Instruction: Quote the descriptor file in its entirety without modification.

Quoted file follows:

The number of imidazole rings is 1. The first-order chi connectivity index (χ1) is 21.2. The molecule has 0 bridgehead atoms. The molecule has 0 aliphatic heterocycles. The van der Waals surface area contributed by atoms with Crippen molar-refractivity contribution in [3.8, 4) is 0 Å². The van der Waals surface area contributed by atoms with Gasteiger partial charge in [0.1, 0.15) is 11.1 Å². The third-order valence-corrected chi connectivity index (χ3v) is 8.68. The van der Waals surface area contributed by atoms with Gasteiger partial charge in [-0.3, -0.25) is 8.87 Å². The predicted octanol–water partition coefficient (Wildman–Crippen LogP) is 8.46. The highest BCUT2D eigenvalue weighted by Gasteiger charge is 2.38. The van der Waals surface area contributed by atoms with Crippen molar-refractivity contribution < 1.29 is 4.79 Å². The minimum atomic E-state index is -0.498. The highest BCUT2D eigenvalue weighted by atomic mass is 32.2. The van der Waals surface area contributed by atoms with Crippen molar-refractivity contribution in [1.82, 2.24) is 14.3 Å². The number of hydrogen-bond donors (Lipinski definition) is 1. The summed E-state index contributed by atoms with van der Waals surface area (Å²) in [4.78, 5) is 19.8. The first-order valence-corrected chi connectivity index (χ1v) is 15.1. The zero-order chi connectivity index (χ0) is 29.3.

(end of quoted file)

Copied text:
The number of imidazole rings is 1. The first-order chi connectivity index (χ1) is 21.2. The molecule has 0 bridgehead atoms. The molecule has 0 aliphatic heterocycles. The van der Waals surface area contributed by atoms with Crippen molar-refractivity contribution in [3.8, 4) is 0 Å². The van der Waals surface area contributed by atoms with Gasteiger partial charge in [0.1, 0.15) is 11.1 Å². The third-order valence-corrected chi connectivity index (χ3v) is 8.68. The van der Waals surface area contributed by atoms with Gasteiger partial charge in [-0.3, -0.25) is 8.87 Å². The predicted octanol–water partition coefficient (Wildman–Crippen LogP) is 8.46. The highest BCUT2D eigenvalue weighted by Gasteiger charge is 2.38. The van der Waals surface area contributed by atoms with Crippen molar-refractivity contribution < 1.29 is 4.79 Å². The minimum atomic E-state index is -0.498. The highest BCUT2D eigenvalue weighted by atomic mass is 32.2. The van der Waals surface area contributed by atoms with Crippen molar-refractivity contribution in [1.82, 2.24) is 14.3 Å². The number of hydrogen-bond donors (Lipinski definition) is 1. The summed E-state index contributed by atoms with van der Waals surface area (Å²) in [4.78, 5) is 19.8. The first-order valence-corrected chi connectivity index (χ1v) is 15.1. The zero-order chi connectivity index (χ0) is 29.3.